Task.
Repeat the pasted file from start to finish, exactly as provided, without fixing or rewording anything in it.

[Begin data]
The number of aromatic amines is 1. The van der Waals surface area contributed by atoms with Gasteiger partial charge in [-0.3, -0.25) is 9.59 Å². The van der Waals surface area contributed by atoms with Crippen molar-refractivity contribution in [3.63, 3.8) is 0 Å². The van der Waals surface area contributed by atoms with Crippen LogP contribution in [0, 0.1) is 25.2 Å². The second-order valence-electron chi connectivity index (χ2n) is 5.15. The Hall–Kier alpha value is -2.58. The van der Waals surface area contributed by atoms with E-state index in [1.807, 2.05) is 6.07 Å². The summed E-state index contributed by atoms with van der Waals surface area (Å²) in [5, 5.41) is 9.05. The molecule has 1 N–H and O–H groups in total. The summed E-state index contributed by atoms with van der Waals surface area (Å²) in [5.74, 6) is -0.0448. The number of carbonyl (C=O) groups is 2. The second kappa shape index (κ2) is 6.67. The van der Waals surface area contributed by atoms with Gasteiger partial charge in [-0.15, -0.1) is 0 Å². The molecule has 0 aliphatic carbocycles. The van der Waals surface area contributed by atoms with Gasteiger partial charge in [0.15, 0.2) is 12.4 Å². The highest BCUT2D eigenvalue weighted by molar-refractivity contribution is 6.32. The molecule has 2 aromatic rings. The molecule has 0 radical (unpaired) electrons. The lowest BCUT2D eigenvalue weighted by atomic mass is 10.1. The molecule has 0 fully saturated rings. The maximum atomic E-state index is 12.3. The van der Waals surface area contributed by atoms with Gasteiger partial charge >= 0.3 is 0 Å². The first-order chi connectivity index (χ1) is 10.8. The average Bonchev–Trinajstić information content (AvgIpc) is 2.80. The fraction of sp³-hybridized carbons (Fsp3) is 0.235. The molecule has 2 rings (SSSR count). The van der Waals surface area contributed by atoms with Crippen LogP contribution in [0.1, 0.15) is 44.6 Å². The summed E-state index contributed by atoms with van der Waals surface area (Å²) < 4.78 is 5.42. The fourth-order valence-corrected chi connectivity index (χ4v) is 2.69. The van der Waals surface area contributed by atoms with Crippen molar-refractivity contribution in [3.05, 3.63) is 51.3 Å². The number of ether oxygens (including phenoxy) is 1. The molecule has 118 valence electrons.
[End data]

The number of aromatic amines is 1. The van der Waals surface area contributed by atoms with Gasteiger partial charge in [-0.3, -0.25) is 9.59 Å². The van der Waals surface area contributed by atoms with Crippen molar-refractivity contribution in [3.63, 3.8) is 0 Å². The van der Waals surface area contributed by atoms with Crippen LogP contribution in [0, 0.1) is 25.2 Å². The second-order valence-electron chi connectivity index (χ2n) is 5.15. The Hall–Kier alpha value is -2.58. The van der Waals surface area contributed by atoms with E-state index in [1.807, 2.05) is 6.07 Å². The summed E-state index contributed by atoms with van der Waals surface area (Å²) in [5, 5.41) is 9.05. The molecule has 1 N–H and O–H groups in total. The summed E-state index contributed by atoms with van der Waals surface area (Å²) in [5.74, 6) is -0.0448. The number of carbonyl (C=O) groups is 2. The second kappa shape index (κ2) is 6.67. The van der Waals surface area contributed by atoms with Gasteiger partial charge in [-0.15, -0.1) is 0 Å². The molecule has 0 aliphatic carbocycles. The van der Waals surface area contributed by atoms with Gasteiger partial charge in [0.15, 0.2) is 12.4 Å². The highest BCUT2D eigenvalue weighted by molar-refractivity contribution is 6.32. The molecule has 2 aromatic rings. The molecule has 0 radical (unpaired) electrons. The lowest BCUT2D eigenvalue weighted by atomic mass is 10.1. The molecule has 0 fully saturated rings. The maximum atomic E-state index is 12.3. The van der Waals surface area contributed by atoms with Gasteiger partial charge >= 0.3 is 0 Å². The first-order chi connectivity index (χ1) is 10.8. The average Bonchev–Trinajstić information content (AvgIpc) is 2.80. The fraction of sp³-hybridized carbons (Fsp3) is 0.235. The molecule has 2 rings (SSSR count). The van der Waals surface area contributed by atoms with Crippen LogP contribution in [0.1, 0.15) is 44.6 Å². The summed E-state index contributed by atoms with van der Waals surface area (Å²) < 4.78 is 5.42. The fourth-order valence-corrected chi connectivity index (χ4v) is 2.69. The van der Waals surface area contributed by atoms with Crippen molar-refractivity contribution in [3.05, 3.63) is 51.3 Å². The number of ether oxygens (including phenoxy) is 1. The molecule has 118 valence electrons.